Brown added, "We haven't heard the last of this disease."

Epizootic Lymphangitis
Brown considered this rare, chronic disease a low threat to the United States. However, she said, a horse with the disease could be imported. The causative fungus usually manifests itself as chronic ulcerative dermatitis, most commonly on the extremities, when the animal comes into contact with the fungus in contaminated soil (although biting flies have been incriminated).

The disease gets its name because the lymphatics frequently become filled with inflammatory exudates and cells and can rupture along the tracts or "cords" that are formed in the lymphatic system. Brown said that infrequently, the horse can develop pneumonia. "If diagnosed in the United States, prompt and radical attention should be paid to the environment to prevent this fungus from becoming established."

Trypanosomal Diseases
The three specific diseases she discussed in this section were dourine, surra, and nagana. Dourine, a venereal disease that can become systemic, has been eradicated from the United States. It can cause central nervous system problems such as weakness, incoordination, and paralysis. Treatment usually isn't undertaken because a carrier state can be induced.

"The most likely mode of entry for dourine into the United States would be in an infected animal," said Brown. "Because all imported animals are examined for signs of disease, incursion is highly unlikely."

The non-specific nature of surra makes it a difficult disease to diagnose. Clinical signs can include weakness, malaise, anemia, and ultimately death. Without treatment, the mortality rate is 100%.

"Introduction of Trypanosoma evansi (the causative agent) into the United States would most likely be through an infected animal," said Brown. "Because this is a vector-borne disease, immediate recognition is imperative to institute sufficient control measure to keep flies from becoming infected and disseminating the disease."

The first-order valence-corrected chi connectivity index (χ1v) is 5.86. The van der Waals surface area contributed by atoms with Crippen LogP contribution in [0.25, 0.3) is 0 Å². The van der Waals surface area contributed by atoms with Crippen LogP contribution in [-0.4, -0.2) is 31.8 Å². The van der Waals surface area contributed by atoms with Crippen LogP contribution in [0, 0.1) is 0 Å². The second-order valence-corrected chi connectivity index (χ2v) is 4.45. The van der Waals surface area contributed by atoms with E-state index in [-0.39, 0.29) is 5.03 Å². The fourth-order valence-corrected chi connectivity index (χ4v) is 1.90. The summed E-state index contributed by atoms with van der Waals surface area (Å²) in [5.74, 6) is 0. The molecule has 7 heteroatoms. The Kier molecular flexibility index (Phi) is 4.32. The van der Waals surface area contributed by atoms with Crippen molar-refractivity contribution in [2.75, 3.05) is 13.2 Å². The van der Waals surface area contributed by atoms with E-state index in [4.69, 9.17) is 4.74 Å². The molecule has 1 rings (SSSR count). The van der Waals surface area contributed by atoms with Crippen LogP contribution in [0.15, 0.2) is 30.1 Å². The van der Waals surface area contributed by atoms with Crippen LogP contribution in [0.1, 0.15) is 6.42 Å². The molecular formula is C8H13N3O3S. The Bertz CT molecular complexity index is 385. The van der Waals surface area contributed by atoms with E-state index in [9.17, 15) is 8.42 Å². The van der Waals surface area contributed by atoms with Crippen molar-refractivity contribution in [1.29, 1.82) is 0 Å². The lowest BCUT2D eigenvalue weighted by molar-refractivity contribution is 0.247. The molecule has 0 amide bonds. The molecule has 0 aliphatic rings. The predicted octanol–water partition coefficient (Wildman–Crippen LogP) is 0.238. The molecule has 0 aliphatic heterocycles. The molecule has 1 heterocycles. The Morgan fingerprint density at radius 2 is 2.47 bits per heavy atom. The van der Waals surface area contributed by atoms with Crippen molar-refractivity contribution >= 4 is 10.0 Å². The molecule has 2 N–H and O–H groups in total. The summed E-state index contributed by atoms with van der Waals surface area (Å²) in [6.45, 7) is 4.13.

Nagana, or African animal trypanosomiasis (AAT), is transmitted by biting insects, including the tsetse fly. Primarily a disease of cattle in Africa, AAT can infect and cause disease in horses and people. Clinical signs of the three primary trypanosome species viruses are weakness, lethargy, and anemia.

"Introduction of any of these agents of AAT into the United States is unlikely," she said. "Establishment of the disease within our borders is even less likely because of the absence of the primary fly vector (tsetse fly)."

Venezuelan Equine Encephalitis
"Of the three encephalitides—Eastern, Western, and Venezuelan—only the latter is a foreign animal disease," explained Brown. However, Venezuelan equine encephalitis (VEE) is a big risk for the United States.

The last known cases of VEE in the United States occurred in 1971, but there are continued outbreaks in Mexico and the northern part of South America. Morbidity (illness) is high, and mortality ranges from 40-90%. There are vaccines against the encephalitides.

One major problem with VEE is that the horse is an amplifying host for the causative virus, which is transmitted by mosquitoes. VEE also can affect humans.

If the disease were introduced into the United States, it would be very important to effectively quarantine affected horses to decrease spread, noted Brown.

In conclusion, she stated, "There are two ways a veterinarian can become 'famous' when a foreign animal disease enters the neighborhood. One way is to diagnose it; the other is to miss it!"


About the Author

Kimberly S. Brown

Kimberly S. Brown was the Publisher/Editor of The Horse: Your Guide To Equine Health Care from June 2008 to March 2010, and she served in various positions at Blood-Horse Publications since 1980.